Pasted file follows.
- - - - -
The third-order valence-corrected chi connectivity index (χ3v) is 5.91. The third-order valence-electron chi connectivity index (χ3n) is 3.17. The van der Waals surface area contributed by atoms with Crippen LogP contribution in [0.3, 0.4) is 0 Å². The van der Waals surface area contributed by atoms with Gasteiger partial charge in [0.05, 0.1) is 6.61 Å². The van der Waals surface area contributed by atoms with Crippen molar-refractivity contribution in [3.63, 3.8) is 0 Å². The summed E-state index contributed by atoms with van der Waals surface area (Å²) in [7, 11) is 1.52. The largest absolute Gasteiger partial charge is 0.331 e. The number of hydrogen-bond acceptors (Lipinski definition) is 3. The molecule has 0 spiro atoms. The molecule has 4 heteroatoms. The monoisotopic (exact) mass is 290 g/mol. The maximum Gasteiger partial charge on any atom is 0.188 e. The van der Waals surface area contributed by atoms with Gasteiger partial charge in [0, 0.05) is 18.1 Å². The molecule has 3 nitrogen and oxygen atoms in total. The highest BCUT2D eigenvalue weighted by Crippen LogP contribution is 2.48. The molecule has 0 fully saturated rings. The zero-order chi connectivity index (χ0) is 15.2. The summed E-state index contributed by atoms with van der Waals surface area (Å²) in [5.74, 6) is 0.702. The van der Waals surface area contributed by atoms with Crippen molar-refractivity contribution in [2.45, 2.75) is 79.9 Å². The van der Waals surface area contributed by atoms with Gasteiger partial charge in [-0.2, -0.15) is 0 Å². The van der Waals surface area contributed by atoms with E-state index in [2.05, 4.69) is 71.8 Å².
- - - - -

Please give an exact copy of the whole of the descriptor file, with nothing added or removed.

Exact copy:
The third-order valence-corrected chi connectivity index (χ3v) is 5.91. The third-order valence-electron chi connectivity index (χ3n) is 3.17. The van der Waals surface area contributed by atoms with Crippen LogP contribution in [0.3, 0.4) is 0 Å². The van der Waals surface area contributed by atoms with Gasteiger partial charge in [0.05, 0.1) is 6.61 Å². The van der Waals surface area contributed by atoms with Crippen molar-refractivity contribution in [3.63, 3.8) is 0 Å². The summed E-state index contributed by atoms with van der Waals surface area (Å²) in [7, 11) is 1.52. The largest absolute Gasteiger partial charge is 0.331 e. The number of hydrogen-bond acceptors (Lipinski definition) is 3. The molecule has 0 spiro atoms. The molecule has 4 heteroatoms. The monoisotopic (exact) mass is 290 g/mol. The maximum Gasteiger partial charge on any atom is 0.188 e. The van der Waals surface area contributed by atoms with Gasteiger partial charge in [0, 0.05) is 18.1 Å². The molecule has 3 nitrogen and oxygen atoms in total. The highest BCUT2D eigenvalue weighted by Crippen LogP contribution is 2.48. The molecule has 0 fully saturated rings. The zero-order chi connectivity index (χ0) is 15.2. The summed E-state index contributed by atoms with van der Waals surface area (Å²) in [5.74, 6) is 0.702. The van der Waals surface area contributed by atoms with Crippen molar-refractivity contribution in [2.45, 2.75) is 79.9 Å². The van der Waals surface area contributed by atoms with Gasteiger partial charge in [-0.2, -0.15) is 0 Å². The van der Waals surface area contributed by atoms with E-state index in [2.05, 4.69) is 71.8 Å².